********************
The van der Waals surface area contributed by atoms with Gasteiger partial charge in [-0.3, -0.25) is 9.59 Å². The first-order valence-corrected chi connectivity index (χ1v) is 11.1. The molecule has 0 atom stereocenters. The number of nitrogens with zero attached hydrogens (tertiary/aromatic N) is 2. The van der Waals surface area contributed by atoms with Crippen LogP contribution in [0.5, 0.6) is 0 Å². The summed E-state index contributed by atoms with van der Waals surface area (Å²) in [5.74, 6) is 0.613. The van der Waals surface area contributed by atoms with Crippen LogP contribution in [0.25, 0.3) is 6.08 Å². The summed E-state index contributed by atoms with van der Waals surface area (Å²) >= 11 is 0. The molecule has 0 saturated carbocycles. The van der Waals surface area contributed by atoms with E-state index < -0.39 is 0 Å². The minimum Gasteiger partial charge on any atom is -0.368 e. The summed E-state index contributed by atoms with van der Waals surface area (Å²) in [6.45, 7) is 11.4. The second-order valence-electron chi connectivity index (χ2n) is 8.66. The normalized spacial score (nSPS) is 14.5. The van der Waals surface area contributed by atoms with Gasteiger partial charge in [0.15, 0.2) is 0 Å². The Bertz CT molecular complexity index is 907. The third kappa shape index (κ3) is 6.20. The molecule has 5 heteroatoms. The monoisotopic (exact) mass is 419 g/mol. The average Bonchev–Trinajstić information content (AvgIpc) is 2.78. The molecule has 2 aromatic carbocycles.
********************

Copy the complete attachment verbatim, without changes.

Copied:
The van der Waals surface area contributed by atoms with Gasteiger partial charge in [-0.3, -0.25) is 9.59 Å². The first-order valence-corrected chi connectivity index (χ1v) is 11.1. The molecule has 0 atom stereocenters. The number of nitrogens with zero attached hydrogens (tertiary/aromatic N) is 2. The van der Waals surface area contributed by atoms with Crippen LogP contribution in [0.5, 0.6) is 0 Å². The summed E-state index contributed by atoms with van der Waals surface area (Å²) in [5.74, 6) is 0.613. The van der Waals surface area contributed by atoms with Crippen LogP contribution in [0.25, 0.3) is 6.08 Å². The summed E-state index contributed by atoms with van der Waals surface area (Å²) >= 11 is 0. The molecule has 0 saturated carbocycles. The van der Waals surface area contributed by atoms with E-state index < -0.39 is 0 Å². The minimum Gasteiger partial charge on any atom is -0.368 e. The summed E-state index contributed by atoms with van der Waals surface area (Å²) in [6.45, 7) is 11.4. The second-order valence-electron chi connectivity index (χ2n) is 8.66. The normalized spacial score (nSPS) is 14.5. The van der Waals surface area contributed by atoms with Gasteiger partial charge in [0.15, 0.2) is 0 Å². The Bertz CT molecular complexity index is 907. The third kappa shape index (κ3) is 6.20. The molecule has 5 heteroatoms. The monoisotopic (exact) mass is 419 g/mol. The average Bonchev–Trinajstić information content (AvgIpc) is 2.78. The molecule has 2 aromatic carbocycles.